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I'm not from the US/Europe and I'm from (and studying) a country with a "bad science culture." (Can't find the words to describe) Yeah, and I'm currently a freshman taking up mathematics

So how bad? Well, I'm at the best university at the country and less than 10 physics major graduates each year and almost all the math majors head to actuarial science.

And even if my univ has the best math program in the country, only the required pure math courses are available. I've never met anyone taking up set theory or algebraic geom.

But the professors are great though, with almost all tenured profs having PhD from US/Japan/Germany.

And as a background, I came from the best high school in the country, excelled in math there, and actually won a national competition. And as of now, I have the best gen. weighted avg (GPA in US) in our class. So I think I have what it takes to do good in math.

But I have a dilemma.

I'm currently a student officer at the freshmen dorm, and to be honest, I'm a good leader. And some upperclassmen who are officers want me to take leadership roles too. Of course I want that :) I want to lead and do successful projects.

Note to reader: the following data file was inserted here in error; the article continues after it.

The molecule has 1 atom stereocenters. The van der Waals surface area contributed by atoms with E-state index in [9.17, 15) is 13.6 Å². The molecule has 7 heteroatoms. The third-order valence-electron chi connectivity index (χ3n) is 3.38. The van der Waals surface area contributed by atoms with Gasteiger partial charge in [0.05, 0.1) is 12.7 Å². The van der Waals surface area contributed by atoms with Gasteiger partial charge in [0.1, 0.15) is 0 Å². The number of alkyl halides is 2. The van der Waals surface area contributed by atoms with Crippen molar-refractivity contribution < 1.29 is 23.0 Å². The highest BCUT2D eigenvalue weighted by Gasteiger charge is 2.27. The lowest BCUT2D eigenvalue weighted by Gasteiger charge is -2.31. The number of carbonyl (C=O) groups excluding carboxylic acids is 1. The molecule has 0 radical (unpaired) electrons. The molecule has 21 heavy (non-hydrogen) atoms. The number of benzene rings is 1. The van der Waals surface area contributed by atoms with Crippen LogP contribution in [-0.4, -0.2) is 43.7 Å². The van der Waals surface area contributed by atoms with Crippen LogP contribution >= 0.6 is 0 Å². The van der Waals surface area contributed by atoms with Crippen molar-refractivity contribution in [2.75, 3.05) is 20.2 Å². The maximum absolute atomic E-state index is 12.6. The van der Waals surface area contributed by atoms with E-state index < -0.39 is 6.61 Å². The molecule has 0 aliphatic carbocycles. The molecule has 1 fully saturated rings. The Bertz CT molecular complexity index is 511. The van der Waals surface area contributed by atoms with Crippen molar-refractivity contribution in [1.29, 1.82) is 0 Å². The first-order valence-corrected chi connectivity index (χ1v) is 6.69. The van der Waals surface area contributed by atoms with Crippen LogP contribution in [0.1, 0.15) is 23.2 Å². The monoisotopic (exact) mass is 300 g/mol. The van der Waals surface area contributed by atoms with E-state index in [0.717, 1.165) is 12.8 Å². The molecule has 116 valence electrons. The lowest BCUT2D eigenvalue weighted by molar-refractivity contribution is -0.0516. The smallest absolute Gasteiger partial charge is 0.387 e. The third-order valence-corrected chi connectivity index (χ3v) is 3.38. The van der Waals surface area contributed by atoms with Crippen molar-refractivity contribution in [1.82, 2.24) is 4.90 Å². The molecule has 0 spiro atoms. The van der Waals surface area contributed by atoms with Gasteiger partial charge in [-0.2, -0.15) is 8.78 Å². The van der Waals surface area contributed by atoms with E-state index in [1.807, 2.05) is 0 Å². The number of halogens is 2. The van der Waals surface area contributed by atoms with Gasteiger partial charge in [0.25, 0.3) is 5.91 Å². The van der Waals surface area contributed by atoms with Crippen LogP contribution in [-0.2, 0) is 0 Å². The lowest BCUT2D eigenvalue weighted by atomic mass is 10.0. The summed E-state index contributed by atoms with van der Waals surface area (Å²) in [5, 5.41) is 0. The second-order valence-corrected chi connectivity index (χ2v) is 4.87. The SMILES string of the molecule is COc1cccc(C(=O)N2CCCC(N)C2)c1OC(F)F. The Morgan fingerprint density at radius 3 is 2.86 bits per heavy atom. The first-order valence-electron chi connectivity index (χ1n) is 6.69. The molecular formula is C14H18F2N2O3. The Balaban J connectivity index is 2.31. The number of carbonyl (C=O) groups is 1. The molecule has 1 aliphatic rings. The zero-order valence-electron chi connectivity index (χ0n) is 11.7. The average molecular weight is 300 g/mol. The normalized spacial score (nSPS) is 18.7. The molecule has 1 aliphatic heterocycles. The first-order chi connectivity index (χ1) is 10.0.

But the problem is, I think it is too time consuming. Right now I'm not bothered cause I'm only taking up single variable calculus + 4 humanities, but I fear that when I take up analysis and algebra, it will start to affect my grades.

I really want to obtain a PhD in pure/applied math, and I want to take it abroad, where the math program is more recognized/ offers more courses.

So will this student leadership stuff benefit me? And what are some tips on doing well on undergrad math, specially analysis and algebra? :)

Sorry for the long first post.

tl;dr I want to obtain a PhD in math. But I also want to do extra-curricular activities during my undergrad. Will that benefit me in my goal to get a PhD?